Follow this checklist to help make wealth transfer planning a more positive experience.
Talking about what will happen when you or your spouse passes away can be uncomfortable. But working together to create a wealth transfer plan now can help both you and your spouse make arrangements for your wishes to be fulfilled while avoiding any unwelcome surprises for your heirs, including the surviving spouse.
“One positive of having a well-thought-out plan is knowing that those important decisions involving wishes for your family are already made,” says Bob Robes, senior wealth planner at Wells Fargo Wealth and Investment Management.
With that in mind, this checklist of five actions to consider could help make your wealth transfer planning a positive, productive experience, for both you and your spouse.
- Outline your goals and objectives.
Start by having a candid conversation with your spouse about your goals for wealth transfer. Consider scenarios addressing when the first spouse passes and what you want for your heirs at the passing of the second spouse. Robes says your immediate goal is to complete certain planning documents (more on that below) to help make sure your assets pass to your spouse and family members in accordance with your goals and wishes and avoid having your estate go through probate, which can be time-consuming.
“If you’ve done your proactive planning,” says Robes, “you will have considered potential scenarios and made those decisions, which should result in your estate being administered more smoothly.”
- Do a thorough inventory of your assets.
Oftentimes, the surviving spouse has detailed knowledge of the assets composing the deceased spouse’s estate, especially if a substantial portion of those assets are held jointly. But it’s possible that some assets, including long-term investments your spouse created before your marriage, may have fallen off the radar. It’s important to identify those assets now to help ensure they are all properly updated. That way, the assets can be transferred or distributed to your chosen beneficiaries.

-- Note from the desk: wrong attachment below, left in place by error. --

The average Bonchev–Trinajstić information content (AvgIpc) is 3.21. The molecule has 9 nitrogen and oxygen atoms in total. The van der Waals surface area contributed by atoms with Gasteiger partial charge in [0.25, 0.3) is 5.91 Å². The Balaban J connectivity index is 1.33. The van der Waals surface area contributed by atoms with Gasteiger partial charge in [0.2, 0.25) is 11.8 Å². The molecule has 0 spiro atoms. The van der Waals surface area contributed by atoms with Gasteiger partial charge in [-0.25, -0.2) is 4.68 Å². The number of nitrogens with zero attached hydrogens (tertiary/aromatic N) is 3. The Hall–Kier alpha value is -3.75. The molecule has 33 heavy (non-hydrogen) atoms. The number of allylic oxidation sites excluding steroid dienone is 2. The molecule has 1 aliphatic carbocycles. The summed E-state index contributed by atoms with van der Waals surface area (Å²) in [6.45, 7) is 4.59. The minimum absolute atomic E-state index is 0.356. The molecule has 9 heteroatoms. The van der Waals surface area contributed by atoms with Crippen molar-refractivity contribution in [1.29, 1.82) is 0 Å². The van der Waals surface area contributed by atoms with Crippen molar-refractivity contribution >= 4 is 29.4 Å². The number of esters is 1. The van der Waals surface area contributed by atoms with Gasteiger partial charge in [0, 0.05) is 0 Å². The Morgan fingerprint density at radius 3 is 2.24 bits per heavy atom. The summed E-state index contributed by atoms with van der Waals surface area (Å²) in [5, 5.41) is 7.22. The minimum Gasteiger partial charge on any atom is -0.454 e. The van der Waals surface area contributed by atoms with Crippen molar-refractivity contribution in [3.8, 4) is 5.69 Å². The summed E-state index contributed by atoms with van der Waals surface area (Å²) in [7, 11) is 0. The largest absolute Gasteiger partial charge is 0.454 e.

- Review and update essential paperwork.
You’ll want to inventory and periodically update paperwork needed to administer your estate. That could include documents from both you and your spouse related to all manner of assets, including:
- Life insurance benefits
- Retirement accounts
- Family business documents
- Rental property
- Communicate with family members.
Keeping family members in the loop can be essential for making wealth transfer planning smoother, Robes says. Though strong communication thrives in many families, Robes recommends that those with blended families and second marriages err on the side of over-communicating.
“Informed family members should know what to expect,” Robes says. “Even if they don’t agree with your plans for transfer, there should be no surprises. That can go a long way in avoiding conflict down the line.”
Generally, the rule of thumb is to review your estate plan every three to five years, but you don’t have to wait that long for a review.
- Review your plan regularly with wealth transfer specialists.
Regular reviews with your wealth, legal, and tax advisors can help you keep track of how effective your plan may be. A wealth planner can help you identify your key transfer goals and priorities. An estate planning attorney can help you make sure you have all the necessary estate planning documents in place and properly filled out. And a tax advisor can determine whether your wealth transfer plan helps to minimize any potential tax exposure for your estate.
Generally, the rule of thumb is to review your estate plan every three to five years, but you don’t have to wait that long for a review. “Changes in wealth may necessitate a change in one’s plan,” says Robes. “So if a major life event occurs or if legislation changes, that could be impactful to your estate plan and create an opportunity to engage your advisors in a review.”
Keep in mind that not every life change may be an obvious trigger to revisit your plan. For example, many provisions in estate planning documents are state-specific. So be sure to review your estate plan for needed updates if you are moving to another state, especially from a community property state into a separate property state or vice versa. Staying connected with your wealth, legal, and tax advisors can help you keep your plans in line with your evolving objectives and financial situation.
Wells Fargo Advisors does not provide tax or legal advice. Any estate plan should be reviewed by an attorney who specializes in estate planning and is licensed to practice law in your state.
Insurance products are offered through nonbank insurance agency affiliates of Wells Fargo & Company and are underwritten by unaffiliated insurance companies.